I used to be a loyal customer of 1and1’s but their email space cap drove me nuts. Check their prices: .99 cents a month for the first year! BUT then it’s $6.99 a month after that, and do you get unlimited email? Well– scroll down.



I had to really click around to get to the email specs, and here they are. At the .99 for the first year price, then $6.95 you get a 2 GB of email space. Not good.


3. Go Daddy

Go Daddy is cheap and popular, but we typically don’t recommend them because their servers are known hacking targets, which means your web space is regualrly affected. However, recent interactions with them have shown better customer service, and it could be that they’re strengthening their offering. Let’s look at their pricing. Well, the basic (economy) plan is $3.99 a month fir the first year, then $7.99 after that (if you renew with them–all kinds of limits here). Again, I had to really dig around to find the web space cap.


Here it is. With any of their plans, you’re getting email space caps. So you could pay for the $14.99 Ultimate Plan and STILL get email space caps!



4. HostGator

Our final web host that we’re comparing is Hostgator. They offer the usual 3.95 basic plan, but I am sorry to say I could not find at all where email space is mentioned. Which tells me it’s capped. Bad. Worse, that Hatchling Plan is only $3.95 for the first month. Then it goes to $5.95 a month, although that isn’t clear by looking at their chart.


The Results

Here’s a summary of all four hosts and what they offer.


  • $3.99 a month for basic plan
  • Doesn’t go up after the first year, but requires a 3-year sign up in order to secure that price (we typically recommend this)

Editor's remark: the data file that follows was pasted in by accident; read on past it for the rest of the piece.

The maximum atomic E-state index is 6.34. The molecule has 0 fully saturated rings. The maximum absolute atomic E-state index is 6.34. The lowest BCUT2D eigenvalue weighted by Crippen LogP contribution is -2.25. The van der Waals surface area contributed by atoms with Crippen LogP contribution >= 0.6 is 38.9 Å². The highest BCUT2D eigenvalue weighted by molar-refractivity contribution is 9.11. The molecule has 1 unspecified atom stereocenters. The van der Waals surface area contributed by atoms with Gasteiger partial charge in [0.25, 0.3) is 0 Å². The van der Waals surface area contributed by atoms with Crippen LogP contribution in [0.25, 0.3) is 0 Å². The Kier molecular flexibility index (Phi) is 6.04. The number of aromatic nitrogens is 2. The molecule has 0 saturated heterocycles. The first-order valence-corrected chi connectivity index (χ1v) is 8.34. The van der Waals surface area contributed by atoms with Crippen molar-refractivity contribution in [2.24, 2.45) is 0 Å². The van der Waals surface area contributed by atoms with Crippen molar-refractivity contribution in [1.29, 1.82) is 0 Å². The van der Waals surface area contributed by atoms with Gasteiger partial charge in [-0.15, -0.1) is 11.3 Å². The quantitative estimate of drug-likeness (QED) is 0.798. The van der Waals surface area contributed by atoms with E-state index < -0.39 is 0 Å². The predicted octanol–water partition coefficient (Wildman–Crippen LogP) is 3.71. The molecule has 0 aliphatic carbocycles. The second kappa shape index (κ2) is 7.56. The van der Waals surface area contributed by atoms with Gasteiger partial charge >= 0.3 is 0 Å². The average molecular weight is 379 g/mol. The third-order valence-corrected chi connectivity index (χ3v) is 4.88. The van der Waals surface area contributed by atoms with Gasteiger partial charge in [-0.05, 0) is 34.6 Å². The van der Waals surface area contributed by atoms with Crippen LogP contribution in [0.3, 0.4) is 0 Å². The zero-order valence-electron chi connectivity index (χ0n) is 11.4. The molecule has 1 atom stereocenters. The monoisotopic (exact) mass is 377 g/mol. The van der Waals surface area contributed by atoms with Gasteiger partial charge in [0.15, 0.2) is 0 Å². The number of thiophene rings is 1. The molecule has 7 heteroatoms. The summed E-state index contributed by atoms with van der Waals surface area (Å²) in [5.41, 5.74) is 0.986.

• Caps email space at 100 mb. For the $6.95 plan, you get unlimited email
  • Price for unlimited email space: $6.95 a month


  • .99 cents for the first year, $6.95 thereafter.
  • Email space is capped at 2 GB. For the $4.99 plan, you get unlimited email, but that goes to $9.99 after the first year
  • Price for unlimited email space: $9.95 a month

Go Daddy:

  • $3.99 a month for the first year, $7.99 after that
  • Email storage is never unlimited, it’s capped on all its plans
  • Price for unlimited email space: not offered


  • 3.95 a month but with an asterisk that says in tiny print at the bottom that this price only reflects 20% your FIRST INVOICE – thereafter it’s $5.95 a month!
  • No mention of email space capping — not good
  • Price for unlimited email space: ????


The Verdict

Based on these prices, we will continue to recommend Bluehost. As well, we are Bluehost affiliates and we often get special pricing to extend to our clients (usually during a promotional period). If you want to sign up with Bluehost, here’s our link. I hate to say that the $6.95 plan is the one to go for, but there aren’t any hidden charges after a year like the other hosts have. You could always start with the $3.95 a month plan and then upgrade.

I hope this post has helped you understand the ways in which web hosts work and offer plans. If you have questions, leave them in the comments!